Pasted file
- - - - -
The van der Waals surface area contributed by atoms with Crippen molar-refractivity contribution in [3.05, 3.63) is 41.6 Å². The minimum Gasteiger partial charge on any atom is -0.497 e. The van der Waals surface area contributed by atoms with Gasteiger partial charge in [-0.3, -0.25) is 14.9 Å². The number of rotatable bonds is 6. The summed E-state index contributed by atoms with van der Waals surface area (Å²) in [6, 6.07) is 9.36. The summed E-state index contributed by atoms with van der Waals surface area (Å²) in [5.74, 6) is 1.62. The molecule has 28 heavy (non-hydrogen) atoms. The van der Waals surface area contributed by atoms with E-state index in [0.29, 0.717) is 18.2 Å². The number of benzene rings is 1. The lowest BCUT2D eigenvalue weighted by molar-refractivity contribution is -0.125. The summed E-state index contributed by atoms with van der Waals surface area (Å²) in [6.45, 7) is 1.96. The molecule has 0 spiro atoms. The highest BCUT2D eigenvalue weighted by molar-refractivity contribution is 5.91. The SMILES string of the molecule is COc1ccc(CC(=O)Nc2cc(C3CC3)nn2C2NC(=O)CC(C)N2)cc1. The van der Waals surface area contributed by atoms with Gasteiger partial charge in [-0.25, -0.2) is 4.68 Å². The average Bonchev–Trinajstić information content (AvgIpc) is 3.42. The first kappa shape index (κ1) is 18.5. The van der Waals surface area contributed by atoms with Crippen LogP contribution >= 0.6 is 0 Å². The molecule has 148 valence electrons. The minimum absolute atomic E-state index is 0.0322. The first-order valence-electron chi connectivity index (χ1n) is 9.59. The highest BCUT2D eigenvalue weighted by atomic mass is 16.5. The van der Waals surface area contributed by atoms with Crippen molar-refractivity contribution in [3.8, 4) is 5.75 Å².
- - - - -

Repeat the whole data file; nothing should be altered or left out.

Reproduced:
The van der Waals surface area contributed by atoms with Crippen molar-refractivity contribution in [3.05, 3.63) is 41.6 Å². The minimum Gasteiger partial charge on any atom is -0.497 e. The van der Waals surface area contributed by atoms with Gasteiger partial charge in [-0.3, -0.25) is 14.9 Å². The number of rotatable bonds is 6. The summed E-state index contributed by atoms with van der Waals surface area (Å²) in [6, 6.07) is 9.36. The summed E-state index contributed by atoms with van der Waals surface area (Å²) in [5.74, 6) is 1.62. The molecule has 28 heavy (non-hydrogen) atoms. The van der Waals surface area contributed by atoms with E-state index in [0.29, 0.717) is 18.2 Å². The number of benzene rings is 1. The lowest BCUT2D eigenvalue weighted by molar-refractivity contribution is -0.125. The summed E-state index contributed by atoms with van der Waals surface area (Å²) in [6.45, 7) is 1.96. The molecule has 0 spiro atoms. The highest BCUT2D eigenvalue weighted by molar-refractivity contribution is 5.91. The SMILES string of the molecule is COc1ccc(CC(=O)Nc2cc(C3CC3)nn2C2NC(=O)CC(C)N2)cc1. The van der Waals surface area contributed by atoms with Gasteiger partial charge in [-0.25, -0.2) is 4.68 Å². The average Bonchev–Trinajstić information content (AvgIpc) is 3.42. The first kappa shape index (κ1) is 18.5. The van der Waals surface area contributed by atoms with Crippen LogP contribution >= 0.6 is 0 Å². The molecule has 148 valence electrons. The minimum absolute atomic E-state index is 0.0322. The first-order valence-electron chi connectivity index (χ1n) is 9.59. The highest BCUT2D eigenvalue weighted by atomic mass is 16.5. The van der Waals surface area contributed by atoms with Crippen molar-refractivity contribution in [3.8, 4) is 5.75 Å².